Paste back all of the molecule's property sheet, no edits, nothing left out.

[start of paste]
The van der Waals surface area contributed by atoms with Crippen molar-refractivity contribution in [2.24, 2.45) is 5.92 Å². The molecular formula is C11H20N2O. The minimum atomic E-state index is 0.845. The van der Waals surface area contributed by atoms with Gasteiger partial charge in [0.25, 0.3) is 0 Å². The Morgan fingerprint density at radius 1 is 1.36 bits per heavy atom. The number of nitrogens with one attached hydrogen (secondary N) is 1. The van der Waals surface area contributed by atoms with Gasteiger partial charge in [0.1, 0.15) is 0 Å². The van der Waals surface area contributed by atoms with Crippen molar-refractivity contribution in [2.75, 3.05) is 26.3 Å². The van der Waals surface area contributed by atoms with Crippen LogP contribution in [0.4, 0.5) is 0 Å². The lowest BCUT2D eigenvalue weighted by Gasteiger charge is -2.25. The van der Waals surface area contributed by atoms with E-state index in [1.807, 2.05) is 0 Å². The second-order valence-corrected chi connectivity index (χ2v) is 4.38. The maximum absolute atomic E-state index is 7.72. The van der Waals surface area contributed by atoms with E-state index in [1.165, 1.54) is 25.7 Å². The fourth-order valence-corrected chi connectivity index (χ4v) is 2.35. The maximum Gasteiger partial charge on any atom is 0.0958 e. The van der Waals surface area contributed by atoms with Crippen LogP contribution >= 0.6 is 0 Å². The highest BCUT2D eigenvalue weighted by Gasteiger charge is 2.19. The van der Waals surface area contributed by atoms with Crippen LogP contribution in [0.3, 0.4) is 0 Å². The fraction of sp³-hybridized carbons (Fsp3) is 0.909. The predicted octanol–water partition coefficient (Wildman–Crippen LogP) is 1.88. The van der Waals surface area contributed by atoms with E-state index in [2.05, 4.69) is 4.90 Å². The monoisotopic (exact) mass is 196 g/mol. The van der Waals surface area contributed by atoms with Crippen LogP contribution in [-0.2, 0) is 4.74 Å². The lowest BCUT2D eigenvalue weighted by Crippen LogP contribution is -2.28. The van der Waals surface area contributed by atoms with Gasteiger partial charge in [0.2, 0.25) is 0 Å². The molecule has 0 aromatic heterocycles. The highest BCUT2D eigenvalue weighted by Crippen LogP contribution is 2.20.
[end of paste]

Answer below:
The van der Waals surface area contributed by atoms with Crippen molar-refractivity contribution in [2.24, 2.45) is 5.92 Å². The molecular formula is C11H20N2O. The minimum atomic E-state index is 0.845. The van der Waals surface area contributed by atoms with Gasteiger partial charge in [0.25, 0.3) is 0 Å². The Morgan fingerprint density at radius 1 is 1.36 bits per heavy atom. The number of nitrogens with one attached hydrogen (secondary N) is 1. The van der Waals surface area contributed by atoms with Gasteiger partial charge in [0.1, 0.15) is 0 Å². The van der Waals surface area contributed by atoms with Crippen molar-refractivity contribution in [2.75, 3.05) is 26.3 Å². The van der Waals surface area contributed by atoms with Crippen LogP contribution in [0.4, 0.5) is 0 Å². The lowest BCUT2D eigenvalue weighted by Gasteiger charge is -2.25. The van der Waals surface area contributed by atoms with E-state index in [1.807, 2.05) is 0 Å². The second-order valence-corrected chi connectivity index (χ2v) is 4.38. The maximum absolute atomic E-state index is 7.72. The van der Waals surface area contributed by atoms with E-state index in [1.165, 1.54) is 25.7 Å². The fourth-order valence-corrected chi connectivity index (χ4v) is 2.35. The maximum Gasteiger partial charge on any atom is 0.0958 e. The van der Waals surface area contributed by atoms with Crippen LogP contribution >= 0.6 is 0 Å². The highest BCUT2D eigenvalue weighted by Gasteiger charge is 2.19. The van der Waals surface area contributed by atoms with Crippen LogP contribution in [0.3, 0.4) is 0 Å². The fraction of sp³-hybridized carbons (Fsp3) is 0.909. The predicted octanol–water partition coefficient (Wildman–Crippen LogP) is 1.88. The van der Waals surface area contributed by atoms with E-state index in [2.05, 4.69) is 4.90 Å². The monoisotopic (exact) mass is 196 g/mol. The van der Waals surface area contributed by atoms with Crippen LogP contribution in [-0.2, 0) is 4.74 Å². The lowest BCUT2D eigenvalue weighted by Crippen LogP contribution is -2.28. The van der Waals surface area contributed by atoms with Gasteiger partial charge in [0.2, 0.25) is 0 Å². The molecule has 0 aromatic heterocycles. The highest BCUT2D eigenvalue weighted by Crippen LogP contribution is 2.20.